Trinity Audubon Center

“It’s hard to believe we’re in Dallas. Yet we’re closer to downtown Dallas than the Galleria is,” -Jerome Weeks Art & Seek

A local Audubon facility originally funded with the approved vote on the Trinity River Project back in 1998, whose land was purchased in 2008 by the City of Dallas, the Trinity Audubon Center is an offspring of the design studio of the renowned southwestern architect Antoine Predock.

I had the opportunity to visit the project several months ago during an AIA Leadership seminar in which we used the event center to consult with local leaders in sustainable design, and I’ll have to admit it was a singular locale for such a conference.  Predock has long been an architect I’ve watched, his designs often owing significantly, and all at once, to modernism, postmodernism, brutalism and ancient historical vernaculars.  His forms, for me, often evoked flavors of Corbusier, Wright, Goff, Johnson and Kahn, while always respecting the individuality of their location.  Locally he’s primarily known for his elegant Turtle Creek House designed in the early ’90s.

For the most part, the Trinity Audubon Center is no different, it’s form gently touching the ground and rising into the air at its fore in a floating tree house concept, presiding regally over a beautifully restored ecosystem.  LEED certified, and sited on what had once been one of the largest illegal dumps in all of Texas, the project’s literal and symbolic significance as the focal gateway in the rebirth of Trinity River and the Great Trinity Forest is profound.  Heralding the resurgence of this ecological treasure, the largest urban forest in the United States, running north to south though the city of Dallas, the Trinity Audubon Center appears to stand like a sentry, simultaneously guarding it, and heralding it’s greatness.

As with much of Predock’s work, the materials feel very much ‘of the site’, with wood and Cor-Ten steel synthesizing with their surroundings, while concrete is textured like sedimentary stone, and storefront walls mirror the surrounding beauty.  The walkways and projecting overlooks reach out into the trees and posit one up amidst the greenery, and the entryway explodes with glass allowing vista views of the surrounding nature.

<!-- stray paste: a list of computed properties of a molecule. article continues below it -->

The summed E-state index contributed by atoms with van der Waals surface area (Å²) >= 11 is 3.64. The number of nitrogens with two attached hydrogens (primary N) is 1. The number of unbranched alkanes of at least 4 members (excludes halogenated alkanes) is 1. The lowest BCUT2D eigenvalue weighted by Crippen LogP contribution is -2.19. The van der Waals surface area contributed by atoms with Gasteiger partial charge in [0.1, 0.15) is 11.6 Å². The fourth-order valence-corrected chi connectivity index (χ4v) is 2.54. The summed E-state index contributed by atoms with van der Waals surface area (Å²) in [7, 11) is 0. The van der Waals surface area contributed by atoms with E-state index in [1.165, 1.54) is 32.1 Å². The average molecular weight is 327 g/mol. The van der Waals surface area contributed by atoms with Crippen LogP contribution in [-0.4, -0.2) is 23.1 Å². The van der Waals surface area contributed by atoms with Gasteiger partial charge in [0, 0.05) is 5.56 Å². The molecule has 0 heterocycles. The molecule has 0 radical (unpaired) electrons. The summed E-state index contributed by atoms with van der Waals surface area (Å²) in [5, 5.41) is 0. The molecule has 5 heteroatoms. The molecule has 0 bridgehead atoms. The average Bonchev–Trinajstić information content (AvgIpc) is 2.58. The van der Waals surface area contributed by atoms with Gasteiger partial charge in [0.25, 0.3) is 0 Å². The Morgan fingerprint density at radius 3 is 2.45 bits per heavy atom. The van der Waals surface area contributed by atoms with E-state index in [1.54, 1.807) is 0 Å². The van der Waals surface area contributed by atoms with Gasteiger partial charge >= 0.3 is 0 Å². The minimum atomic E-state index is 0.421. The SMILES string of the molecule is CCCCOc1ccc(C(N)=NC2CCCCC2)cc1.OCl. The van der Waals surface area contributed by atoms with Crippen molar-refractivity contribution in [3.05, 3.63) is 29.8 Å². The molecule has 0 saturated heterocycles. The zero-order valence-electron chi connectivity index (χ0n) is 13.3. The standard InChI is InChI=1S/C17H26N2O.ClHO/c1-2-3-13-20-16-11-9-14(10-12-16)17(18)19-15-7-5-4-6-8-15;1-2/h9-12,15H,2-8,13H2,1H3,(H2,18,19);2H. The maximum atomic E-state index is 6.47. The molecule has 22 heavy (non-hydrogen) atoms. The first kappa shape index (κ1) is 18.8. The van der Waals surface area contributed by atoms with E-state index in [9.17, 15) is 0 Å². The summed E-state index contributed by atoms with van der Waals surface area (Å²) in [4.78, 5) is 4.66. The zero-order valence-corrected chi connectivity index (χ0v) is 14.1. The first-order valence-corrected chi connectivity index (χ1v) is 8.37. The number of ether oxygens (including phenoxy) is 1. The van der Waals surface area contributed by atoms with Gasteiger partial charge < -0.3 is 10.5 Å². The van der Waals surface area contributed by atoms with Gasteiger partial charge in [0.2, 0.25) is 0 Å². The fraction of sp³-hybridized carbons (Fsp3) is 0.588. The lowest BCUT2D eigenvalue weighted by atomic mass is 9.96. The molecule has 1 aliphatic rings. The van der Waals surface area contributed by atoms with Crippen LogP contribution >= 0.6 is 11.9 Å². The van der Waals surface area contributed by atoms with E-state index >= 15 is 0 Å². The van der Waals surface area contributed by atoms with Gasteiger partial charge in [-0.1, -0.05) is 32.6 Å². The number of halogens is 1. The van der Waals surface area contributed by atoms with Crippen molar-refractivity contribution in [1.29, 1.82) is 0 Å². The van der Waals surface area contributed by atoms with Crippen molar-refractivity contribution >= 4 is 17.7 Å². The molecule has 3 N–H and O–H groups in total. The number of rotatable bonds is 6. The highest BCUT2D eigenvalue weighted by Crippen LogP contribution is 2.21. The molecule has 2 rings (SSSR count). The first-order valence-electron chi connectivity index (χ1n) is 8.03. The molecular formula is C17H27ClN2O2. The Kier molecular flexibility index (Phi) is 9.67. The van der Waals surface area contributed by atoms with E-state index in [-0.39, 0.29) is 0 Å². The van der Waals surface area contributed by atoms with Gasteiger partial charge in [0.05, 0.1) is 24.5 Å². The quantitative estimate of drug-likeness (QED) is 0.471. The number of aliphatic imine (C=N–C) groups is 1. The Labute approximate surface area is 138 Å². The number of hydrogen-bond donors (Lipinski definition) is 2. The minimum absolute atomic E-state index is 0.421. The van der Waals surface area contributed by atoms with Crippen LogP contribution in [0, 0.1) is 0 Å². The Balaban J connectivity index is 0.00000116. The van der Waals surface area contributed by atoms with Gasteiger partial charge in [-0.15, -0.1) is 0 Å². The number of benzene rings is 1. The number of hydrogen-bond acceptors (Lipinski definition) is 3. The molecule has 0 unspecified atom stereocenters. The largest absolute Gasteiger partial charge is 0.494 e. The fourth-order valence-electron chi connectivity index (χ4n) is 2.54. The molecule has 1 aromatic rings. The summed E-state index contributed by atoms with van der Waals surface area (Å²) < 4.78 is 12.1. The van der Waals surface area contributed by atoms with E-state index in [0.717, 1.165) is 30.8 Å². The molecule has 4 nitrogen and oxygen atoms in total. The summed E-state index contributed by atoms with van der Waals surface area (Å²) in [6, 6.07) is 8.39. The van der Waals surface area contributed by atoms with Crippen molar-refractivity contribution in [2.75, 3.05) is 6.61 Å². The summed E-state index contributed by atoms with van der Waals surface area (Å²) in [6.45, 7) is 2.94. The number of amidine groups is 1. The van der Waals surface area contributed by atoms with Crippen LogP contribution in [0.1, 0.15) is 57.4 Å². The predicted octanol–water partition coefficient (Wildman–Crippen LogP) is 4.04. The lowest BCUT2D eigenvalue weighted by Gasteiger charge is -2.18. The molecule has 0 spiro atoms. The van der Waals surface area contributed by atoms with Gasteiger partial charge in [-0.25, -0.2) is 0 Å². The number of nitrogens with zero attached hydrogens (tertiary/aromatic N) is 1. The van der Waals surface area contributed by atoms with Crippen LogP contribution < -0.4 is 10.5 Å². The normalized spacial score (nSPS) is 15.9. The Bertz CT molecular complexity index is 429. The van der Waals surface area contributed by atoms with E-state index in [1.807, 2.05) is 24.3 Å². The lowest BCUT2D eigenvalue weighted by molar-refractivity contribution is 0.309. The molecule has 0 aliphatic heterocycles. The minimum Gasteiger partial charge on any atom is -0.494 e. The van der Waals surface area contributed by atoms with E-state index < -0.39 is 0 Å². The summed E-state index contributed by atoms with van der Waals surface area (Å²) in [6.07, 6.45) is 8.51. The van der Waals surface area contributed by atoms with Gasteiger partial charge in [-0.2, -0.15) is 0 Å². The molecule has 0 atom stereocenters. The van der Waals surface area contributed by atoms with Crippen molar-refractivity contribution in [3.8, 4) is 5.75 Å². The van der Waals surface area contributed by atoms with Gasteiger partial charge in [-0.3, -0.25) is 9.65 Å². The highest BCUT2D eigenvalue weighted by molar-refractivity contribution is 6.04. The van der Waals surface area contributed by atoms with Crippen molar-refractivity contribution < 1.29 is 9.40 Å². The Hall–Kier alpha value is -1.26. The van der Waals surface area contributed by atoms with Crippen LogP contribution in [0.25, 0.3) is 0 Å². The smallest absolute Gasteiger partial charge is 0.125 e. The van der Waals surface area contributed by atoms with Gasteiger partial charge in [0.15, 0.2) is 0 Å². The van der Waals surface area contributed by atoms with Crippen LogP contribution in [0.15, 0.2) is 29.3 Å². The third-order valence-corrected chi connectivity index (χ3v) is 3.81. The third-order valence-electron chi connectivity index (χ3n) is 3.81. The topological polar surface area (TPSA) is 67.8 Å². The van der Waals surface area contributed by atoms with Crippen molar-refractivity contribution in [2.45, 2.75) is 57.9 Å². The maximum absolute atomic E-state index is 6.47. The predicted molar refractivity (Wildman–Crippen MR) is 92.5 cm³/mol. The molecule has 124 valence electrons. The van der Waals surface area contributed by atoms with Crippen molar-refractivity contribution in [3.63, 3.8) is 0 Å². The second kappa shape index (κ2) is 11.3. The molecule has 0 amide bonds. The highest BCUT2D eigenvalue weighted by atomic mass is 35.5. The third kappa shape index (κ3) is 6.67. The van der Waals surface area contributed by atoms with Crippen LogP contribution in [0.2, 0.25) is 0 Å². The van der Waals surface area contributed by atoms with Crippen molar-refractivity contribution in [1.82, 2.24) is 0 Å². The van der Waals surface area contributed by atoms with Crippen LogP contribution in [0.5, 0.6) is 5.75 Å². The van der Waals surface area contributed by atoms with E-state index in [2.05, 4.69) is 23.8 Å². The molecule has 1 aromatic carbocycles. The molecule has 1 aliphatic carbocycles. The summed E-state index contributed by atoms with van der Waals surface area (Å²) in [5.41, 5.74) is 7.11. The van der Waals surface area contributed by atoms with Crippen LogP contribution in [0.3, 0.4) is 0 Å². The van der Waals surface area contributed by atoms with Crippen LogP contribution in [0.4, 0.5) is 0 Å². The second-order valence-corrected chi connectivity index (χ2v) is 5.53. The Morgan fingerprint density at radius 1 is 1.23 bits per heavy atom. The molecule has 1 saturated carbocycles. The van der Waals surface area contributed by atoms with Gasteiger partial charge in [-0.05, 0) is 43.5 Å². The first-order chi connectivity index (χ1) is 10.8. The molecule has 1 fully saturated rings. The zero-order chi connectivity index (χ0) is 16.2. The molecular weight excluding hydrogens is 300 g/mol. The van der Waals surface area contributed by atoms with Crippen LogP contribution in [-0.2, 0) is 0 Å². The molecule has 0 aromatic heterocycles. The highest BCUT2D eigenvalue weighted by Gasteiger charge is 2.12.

The inside public spaces all emerge off the central atrium, each designed around their function (exhibition space, souvenir store, conference room, etc.) and each possessing expansive glass walls on at least one side to keep visitors connected to the surrounding environment.  Glazing that appears to angle randomly, in fact, does so quite functionally and determinately to advantage the sun’s angles countering solar heat gain, and to afford a visual cue that prevent birds from flying into them.  While the wood soffit slides in from the exterior at the entry, once the ceiling moves into other rooms it transitions onto decorative acoustical tiles abstractly sculpted like overlapping leaves.

Way-finding within the building is very intuitive and the multiple connections with nature are elegant and varied.  My only major criticism is with the wood material on the exterior of the front building.  For only having weathered a few Texas summers, the wood has become very faded, and is already in need of re-staining.  It would be interesting if they had intended the wood to age, turning a gray patina with the years, but with the way the wood transitions directly to the interior, there would be no practical way for this to occur smoothly.


06 2011